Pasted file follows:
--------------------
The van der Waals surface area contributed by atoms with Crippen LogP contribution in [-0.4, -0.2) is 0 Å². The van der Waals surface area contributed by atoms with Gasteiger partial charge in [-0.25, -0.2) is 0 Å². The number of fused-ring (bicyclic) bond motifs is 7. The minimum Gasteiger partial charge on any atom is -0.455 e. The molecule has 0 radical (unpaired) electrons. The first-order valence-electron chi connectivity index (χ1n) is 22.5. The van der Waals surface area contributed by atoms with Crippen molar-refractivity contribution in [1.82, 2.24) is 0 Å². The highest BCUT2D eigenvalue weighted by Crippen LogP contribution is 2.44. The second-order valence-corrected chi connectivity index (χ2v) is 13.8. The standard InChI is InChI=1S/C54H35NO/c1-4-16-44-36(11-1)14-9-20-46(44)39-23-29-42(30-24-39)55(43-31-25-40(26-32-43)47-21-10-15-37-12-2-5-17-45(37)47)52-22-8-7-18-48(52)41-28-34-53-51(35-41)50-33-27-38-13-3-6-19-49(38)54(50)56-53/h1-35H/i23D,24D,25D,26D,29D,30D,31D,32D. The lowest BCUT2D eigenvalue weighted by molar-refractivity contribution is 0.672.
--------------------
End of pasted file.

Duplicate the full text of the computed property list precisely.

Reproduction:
The van der Waals surface area contributed by atoms with Crippen LogP contribution in [-0.4, -0.2) is 0 Å². The van der Waals surface area contributed by atoms with Gasteiger partial charge in [-0.25, -0.2) is 0 Å². The number of fused-ring (bicyclic) bond motifs is 7. The minimum Gasteiger partial charge on any atom is -0.455 e. The molecule has 0 radical (unpaired) electrons. The first-order valence-electron chi connectivity index (χ1n) is 22.5. The van der Waals surface area contributed by atoms with Crippen molar-refractivity contribution in [1.82, 2.24) is 0 Å². The highest BCUT2D eigenvalue weighted by Crippen LogP contribution is 2.44. The second-order valence-corrected chi connectivity index (χ2v) is 13.8. The standard InChI is InChI=1S/C54H35NO/c1-4-16-44-36(11-1)14-9-20-46(44)39-23-29-42(30-24-39)55(43-31-25-40(26-32-43)47-21-10-15-37-12-2-5-17-45(37)47)52-22-8-7-18-48(52)41-28-34-53-51(35-41)50-33-27-38-13-3-6-19-49(38)54(50)56-53/h1-35H/i23D,24D,25D,26D,29D,30D,31D,32D. The lowest BCUT2D eigenvalue weighted by molar-refractivity contribution is 0.672.